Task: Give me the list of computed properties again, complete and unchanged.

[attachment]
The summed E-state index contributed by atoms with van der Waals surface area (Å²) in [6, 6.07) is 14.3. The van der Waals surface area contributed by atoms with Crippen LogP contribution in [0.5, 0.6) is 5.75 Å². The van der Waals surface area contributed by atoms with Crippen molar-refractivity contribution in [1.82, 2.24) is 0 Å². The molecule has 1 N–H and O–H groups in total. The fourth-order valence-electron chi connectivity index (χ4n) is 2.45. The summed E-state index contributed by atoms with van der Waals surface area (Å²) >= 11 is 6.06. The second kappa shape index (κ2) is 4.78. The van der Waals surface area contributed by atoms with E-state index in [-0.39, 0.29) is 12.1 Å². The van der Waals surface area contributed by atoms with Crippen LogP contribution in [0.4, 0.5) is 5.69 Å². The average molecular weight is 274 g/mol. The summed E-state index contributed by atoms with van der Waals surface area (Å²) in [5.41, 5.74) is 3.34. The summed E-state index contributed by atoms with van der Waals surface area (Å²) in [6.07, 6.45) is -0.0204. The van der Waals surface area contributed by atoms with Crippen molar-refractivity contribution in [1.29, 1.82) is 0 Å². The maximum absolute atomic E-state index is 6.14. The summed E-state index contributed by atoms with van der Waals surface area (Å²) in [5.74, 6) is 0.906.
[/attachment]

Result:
The summed E-state index contributed by atoms with van der Waals surface area (Å²) in [6, 6.07) is 14.3. The van der Waals surface area contributed by atoms with Crippen LogP contribution in [0.5, 0.6) is 5.75 Å². The van der Waals surface area contributed by atoms with Crippen molar-refractivity contribution in [1.82, 2.24) is 0 Å². The molecule has 1 N–H and O–H groups in total. The fourth-order valence-electron chi connectivity index (χ4n) is 2.45. The summed E-state index contributed by atoms with van der Waals surface area (Å²) >= 11 is 6.06. The second kappa shape index (κ2) is 4.78. The van der Waals surface area contributed by atoms with E-state index in [-0.39, 0.29) is 12.1 Å². The van der Waals surface area contributed by atoms with Crippen LogP contribution in [0.4, 0.5) is 5.69 Å². The average molecular weight is 274 g/mol. The summed E-state index contributed by atoms with van der Waals surface area (Å²) in [5.41, 5.74) is 3.34. The summed E-state index contributed by atoms with van der Waals surface area (Å²) in [6.07, 6.45) is -0.0204. The van der Waals surface area contributed by atoms with Crippen molar-refractivity contribution in [1.29, 1.82) is 0 Å². The maximum absolute atomic E-state index is 6.14. The summed E-state index contributed by atoms with van der Waals surface area (Å²) in [5.74, 6) is 0.906.